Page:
Apple suffers setback in fight against EU’s $14 billion tax order

LUXEMBOURG (Reuters) -An EU court made legal errors when it ruled in favor of Apple on a 13 billion euro ($14 billion) tax order and should review the case again, an adviser to the EU’s top court said on Thursday. Europe, in a potential setback for the iPhone maker.

The tax case against Apple was part of EU antitrust chief Margrethe Vestager’s crackdown on deals between multinationals and EU countries that regulators considered unfair state aid.

The European Commission in its 2016 decision said that Apple benefited from two Irish tax rulings over more than two decades that artificially reduced its tax burden to just 0.005% in 2014.

In 2020, the General Court of the European Union upheld Apple’s challenge, saying that regulators had not met the legal standard to show that Apple had enjoyed an unfair advantage.

But Advocate General Giovanni Pitruzzella of the Court of Justice of the EU (CJEU) disagreed and said CJEU judges should overturn the General Court’s ruling and send the case back to the lower court.

“The General Court’s ruling on Ireland’s ‘tax rulings’ in relation to Apple should be set aside,” he said in a non-binding ruling.

He said the General Court made a number of legal errors and also “failed to properly assess the substance and consequences of certain methodological errors which, according to the Commission’s decision, vitiated the tax rulings.”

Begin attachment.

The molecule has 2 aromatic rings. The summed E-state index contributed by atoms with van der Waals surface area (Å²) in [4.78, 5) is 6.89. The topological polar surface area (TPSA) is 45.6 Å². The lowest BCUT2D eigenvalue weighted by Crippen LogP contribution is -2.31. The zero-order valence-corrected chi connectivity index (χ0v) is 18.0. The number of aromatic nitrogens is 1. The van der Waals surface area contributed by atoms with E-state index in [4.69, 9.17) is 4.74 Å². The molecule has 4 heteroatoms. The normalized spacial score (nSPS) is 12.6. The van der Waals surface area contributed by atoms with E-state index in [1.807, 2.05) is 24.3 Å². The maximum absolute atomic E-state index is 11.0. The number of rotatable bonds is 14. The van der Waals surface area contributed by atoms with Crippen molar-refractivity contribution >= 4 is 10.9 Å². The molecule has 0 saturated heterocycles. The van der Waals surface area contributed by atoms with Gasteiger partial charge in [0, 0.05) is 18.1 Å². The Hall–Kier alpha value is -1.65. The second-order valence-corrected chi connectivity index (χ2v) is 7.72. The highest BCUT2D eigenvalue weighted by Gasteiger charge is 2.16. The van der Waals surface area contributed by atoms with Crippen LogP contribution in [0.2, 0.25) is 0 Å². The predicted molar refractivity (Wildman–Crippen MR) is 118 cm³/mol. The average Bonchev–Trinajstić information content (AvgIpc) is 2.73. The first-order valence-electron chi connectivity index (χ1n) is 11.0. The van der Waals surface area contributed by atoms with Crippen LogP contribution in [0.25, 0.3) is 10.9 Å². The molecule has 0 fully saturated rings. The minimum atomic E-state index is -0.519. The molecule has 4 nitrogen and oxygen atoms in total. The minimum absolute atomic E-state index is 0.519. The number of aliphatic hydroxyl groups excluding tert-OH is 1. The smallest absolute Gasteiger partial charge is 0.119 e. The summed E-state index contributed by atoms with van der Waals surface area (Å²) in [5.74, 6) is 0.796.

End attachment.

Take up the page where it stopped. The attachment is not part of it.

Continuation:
“It is therefore necessary for the General Court to carry out a new assessment,” Pitruzzella said.

The CJEU, which will rule in the coming months, follows around four out of five recommendations of this type.

Ireland reiterated that it had not provided any state aid to Apple.

“It is important to note that this opinion does not form part of the judgment of the Court of Justice of the European Union, but is considered by the Court when reaching its final ruling,” Michael McGrath said in a statement.

“Ireland’s position has always been, and remains, that the correct amount of Irish tax was paid and that Ireland did not provide any state aid to Apple.”

Although Apple and Dublin appealed the tax order, Apple had to hand over the full amount, which Ireland had in an escrow account.

The Irish government has long said that even if it loses its appeal and manages to keep the money, other EU member states will claim they are owed some of the back taxes.

“We thank the court for its time and continued consideration of this case. The General Court’s ruling was very clear that Apple did not receive any selective advantage or state aid, and we believe that should stand,” an Apple spokesperson said.

Vestager has had a mixed record defending his tax cases in court, with judges backing challenges from automaker Stellantis, Amazon and Starbucks.

His biggest legal victory to date came in September, when the General Court upheld his ruling against a €700 million Belgian tax plan for 55 multinationals. His tax campaign has forced EU countries to scrap such favorable deals.

Vestager is currently investigating IKEA brand owner Inter IKEA’s Dutch tax deal in a case dating back to 2017, Nike’s Dutch tax rulings, and Finnish food and beverage packaging company Huhtamaki’s tax rulings granted by Luxembourg. .

The Apple case is Case C-465/20 P Commission v Ireland and Others.

(1 dollar = 0.9346 euros)

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